There is a parcel of land at the end of Chestnut Road, Mt Colah that has been privately owned for years. It is just below a playing field that was built on a former landfill site. Pollutants have been leaching out of the tip into the creek below. Nevertheless, the land has some high quality bushland and borders on Berowra Valley National Park.
The landowner submitted a subdivision plan for the land that would have created 49 housing lots on the 4.4 ha sloping site. The process has been ongoing since 2017 as Hornsby Council has requested further documentation and an EPA investigation was required of gas from the former landfill site.
Hornsby Council recommended refusal mainly on the grounds that most trees would be cleared, and major landform modifications would be required. Over 100 objections have been submitted by local residents on the grounds of site contamination, overdevelopment, traffic, parking and safety impacts, tree loss, flora and fauna impacts, acoustic impacts and unacceptable impacts on the catchment of the Berowra Valley National Park.
In October the DA went before the Local Planning Panel. It is a great relief that the Panel unanimously decided on rejection because the proposal did not comply with many principles of the urban bushland policies and the Hornsby Development Control Plan.
What happens next is not clear. Could some or all of the land be added to Berowra Valley National Park?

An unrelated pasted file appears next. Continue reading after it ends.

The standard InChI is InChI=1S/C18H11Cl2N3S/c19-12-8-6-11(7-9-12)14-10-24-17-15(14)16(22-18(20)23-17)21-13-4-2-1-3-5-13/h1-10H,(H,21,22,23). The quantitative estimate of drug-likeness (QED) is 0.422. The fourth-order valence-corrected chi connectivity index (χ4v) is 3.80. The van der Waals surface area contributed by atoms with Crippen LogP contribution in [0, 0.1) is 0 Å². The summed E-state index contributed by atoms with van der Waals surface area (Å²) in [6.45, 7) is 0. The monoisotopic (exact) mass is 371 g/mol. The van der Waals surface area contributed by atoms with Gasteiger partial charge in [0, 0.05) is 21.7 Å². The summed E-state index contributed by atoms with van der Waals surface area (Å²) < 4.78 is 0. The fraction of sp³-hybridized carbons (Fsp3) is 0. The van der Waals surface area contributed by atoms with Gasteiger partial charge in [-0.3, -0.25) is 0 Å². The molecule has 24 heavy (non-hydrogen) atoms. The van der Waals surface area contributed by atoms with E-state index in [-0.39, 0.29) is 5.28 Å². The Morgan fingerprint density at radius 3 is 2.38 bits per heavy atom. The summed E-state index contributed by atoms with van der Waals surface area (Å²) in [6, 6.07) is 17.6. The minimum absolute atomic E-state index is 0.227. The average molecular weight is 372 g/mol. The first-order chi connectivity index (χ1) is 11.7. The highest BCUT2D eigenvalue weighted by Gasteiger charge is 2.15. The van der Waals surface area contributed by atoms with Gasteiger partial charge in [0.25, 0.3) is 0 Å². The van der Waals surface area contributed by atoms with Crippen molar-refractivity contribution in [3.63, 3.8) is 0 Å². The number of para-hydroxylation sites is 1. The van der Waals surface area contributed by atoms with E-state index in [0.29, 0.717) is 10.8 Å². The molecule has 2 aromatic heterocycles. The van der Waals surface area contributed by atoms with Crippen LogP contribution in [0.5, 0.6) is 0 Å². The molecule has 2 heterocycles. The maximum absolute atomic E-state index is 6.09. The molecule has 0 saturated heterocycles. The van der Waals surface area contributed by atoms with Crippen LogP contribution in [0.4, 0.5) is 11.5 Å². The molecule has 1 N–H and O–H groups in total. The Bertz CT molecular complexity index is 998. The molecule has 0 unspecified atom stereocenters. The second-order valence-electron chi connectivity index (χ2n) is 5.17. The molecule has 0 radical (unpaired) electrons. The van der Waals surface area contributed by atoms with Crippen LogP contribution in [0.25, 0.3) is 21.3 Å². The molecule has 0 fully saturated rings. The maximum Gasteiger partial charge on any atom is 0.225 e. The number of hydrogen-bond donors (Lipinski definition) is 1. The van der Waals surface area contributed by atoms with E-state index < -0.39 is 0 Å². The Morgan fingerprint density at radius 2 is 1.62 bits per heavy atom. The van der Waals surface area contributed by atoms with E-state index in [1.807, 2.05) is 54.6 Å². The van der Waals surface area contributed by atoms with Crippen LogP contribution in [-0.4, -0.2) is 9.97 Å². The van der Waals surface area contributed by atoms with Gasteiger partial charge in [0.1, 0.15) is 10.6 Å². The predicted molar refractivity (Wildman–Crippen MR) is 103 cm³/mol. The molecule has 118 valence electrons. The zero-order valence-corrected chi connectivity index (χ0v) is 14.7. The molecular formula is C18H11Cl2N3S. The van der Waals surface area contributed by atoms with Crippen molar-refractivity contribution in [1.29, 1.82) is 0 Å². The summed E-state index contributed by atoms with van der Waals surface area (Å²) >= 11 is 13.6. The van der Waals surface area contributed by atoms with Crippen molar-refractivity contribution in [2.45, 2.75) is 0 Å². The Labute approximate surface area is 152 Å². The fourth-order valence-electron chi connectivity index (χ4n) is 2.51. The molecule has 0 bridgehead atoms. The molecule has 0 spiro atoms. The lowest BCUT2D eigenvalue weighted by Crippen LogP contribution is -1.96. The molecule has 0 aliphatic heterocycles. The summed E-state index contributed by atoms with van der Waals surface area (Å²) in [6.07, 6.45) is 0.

Hornsby Council is undertaking a four-month review at a cost of $70,000 into potential rezoning and acquisition of land in Byles Creek Valley that is currently unprotected. Council has come to this conclusion in all reviews and reports in the past.
In 2014 Hornsby Council made a very comprehensive submission to the NSW government pushing for acquisition of Byles Creek Valley land in 2014. In this document council’s expert environmental team stated that:
The Byles Creek catchment has been identified as environmentally significant due to the unique environmental values of the area … The preservation of these lands provides connectivity between the significant vegetation corridor along Byles Creek and Lane Cove National Park. The connectivity of this corridor ensures the ability for species to disperse between reserves and the national park and for the transferral of genetic material. The conservation value of this corridor is further emphasised by its inclusion as a core area in the NSW Biodiversity Investment Opportunities Map as part of the NSW government’s Green Corridors Program.
The valley is noted for the high quality of the water in the Creek that flows into the Lane Cove River. It is used as a reference standard for water quality in the shire.
As a member of the Powerful Owl Coalition, STEP strongly supports the protection of the valley as it links with breeding habitat for the Powerful Owl.
Our thanks to the Byles Creek Valley Union for this information.